By: Jessica Verhey, College Pro Alumni

How to make the most of a rainy day - College Pro

 

 

 

 

 

 

 

On a rainy day, a College Pro franchisee has two options:

1)     Sleep

2)     Continue to move the business forward

In some cases, I would argue sleep is essential to building momentum, but most of the time, a rainy day is an opportunity to get things done.

I was not the type of franchisee who looked at the weather report. In fact I refused to look at the weather report. If an employee or customer told me it was supposed to rain, I would simply say “we will cross that bridge when we come to it.”

Too often my colleagues would plan for a rainy day and it didn’t actually rain. Then it was a scramble to find work, get organized and call customers.

I didn’t want to plan for rain, because (to me) it meant I was planning for my business to lose momentum.

Even if it was severely overcast, I would still meet my employees, set up the job and begin to prep. If it started to rain, we would take a break and wait for the rain to stop.

Over the years, I have learned how to make the most of a rainy day. Here is my advice on what to do:

Continue to set up jobs in the morning.

It is perfectly acceptable to scrape in the rain. Even when it was pouring, I would continue to meet job site managers in the morning, give them the details of the job and drop off equipment. I would also meet with the customer and let them know the plan for the job moving forward.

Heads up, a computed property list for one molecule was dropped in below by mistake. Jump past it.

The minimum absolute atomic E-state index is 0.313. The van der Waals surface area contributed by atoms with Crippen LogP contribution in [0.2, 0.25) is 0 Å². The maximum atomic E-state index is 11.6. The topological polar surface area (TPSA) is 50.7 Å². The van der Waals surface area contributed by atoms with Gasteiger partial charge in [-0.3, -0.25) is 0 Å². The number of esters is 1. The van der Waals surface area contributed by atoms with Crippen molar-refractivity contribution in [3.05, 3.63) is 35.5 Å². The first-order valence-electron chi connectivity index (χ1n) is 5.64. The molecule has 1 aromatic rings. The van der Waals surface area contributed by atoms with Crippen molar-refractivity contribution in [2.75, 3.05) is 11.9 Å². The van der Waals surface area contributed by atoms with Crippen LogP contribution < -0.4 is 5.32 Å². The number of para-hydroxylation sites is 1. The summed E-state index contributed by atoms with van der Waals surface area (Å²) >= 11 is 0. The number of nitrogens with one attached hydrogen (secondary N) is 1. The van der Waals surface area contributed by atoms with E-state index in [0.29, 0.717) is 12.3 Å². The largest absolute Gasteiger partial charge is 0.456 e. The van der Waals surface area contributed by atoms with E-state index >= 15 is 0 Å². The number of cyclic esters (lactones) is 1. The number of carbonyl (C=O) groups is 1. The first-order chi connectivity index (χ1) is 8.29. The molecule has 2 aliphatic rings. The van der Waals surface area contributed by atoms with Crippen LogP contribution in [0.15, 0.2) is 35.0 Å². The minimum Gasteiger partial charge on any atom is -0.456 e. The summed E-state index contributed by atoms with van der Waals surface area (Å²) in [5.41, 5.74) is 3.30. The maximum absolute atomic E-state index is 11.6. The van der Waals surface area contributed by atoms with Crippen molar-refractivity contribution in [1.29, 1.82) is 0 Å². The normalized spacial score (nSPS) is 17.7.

Reset goals and look at the overall business plan

With 16 weeks in the summer and no time to waste, use a rainy day to look at the big picture. To hit your business goal, how many more jobs do you need to book? How much work do you need to produce? Break it down by month, week and day.

Cold call in the evening

If it poured all day, my painters knew that we would be cold calling in the evening. Use the extra energy to make it a big marketing night. You can also pay an eager painter to sign blitz during the day.

Pick up and deposit checks

Making sure you have enough money in the bank is always important. I recommend using the extra time to pick up checks from customers and deposit checks into your business bank account. I used to meet monthly with an advisor at the bank to make sure I was using my business account to its full potential and not getting overcharged for withdrawals.

 Clean and check inventory in crew kits

Crew kits can cost anywhere between $150 to $300 and it is important to check up on the equipment biweekly. Not only to replenish the materials but also to clear out garbage, sharpen tools and check inventory.  For missing equipment, I would send an email to the crew to find out where the materials were.

In my opinion, a rainy day is one of the best opportunities to reflect, plan and continue to impact your business. Good luck!



  1. It‘s quite in here! Why not leave a response?



*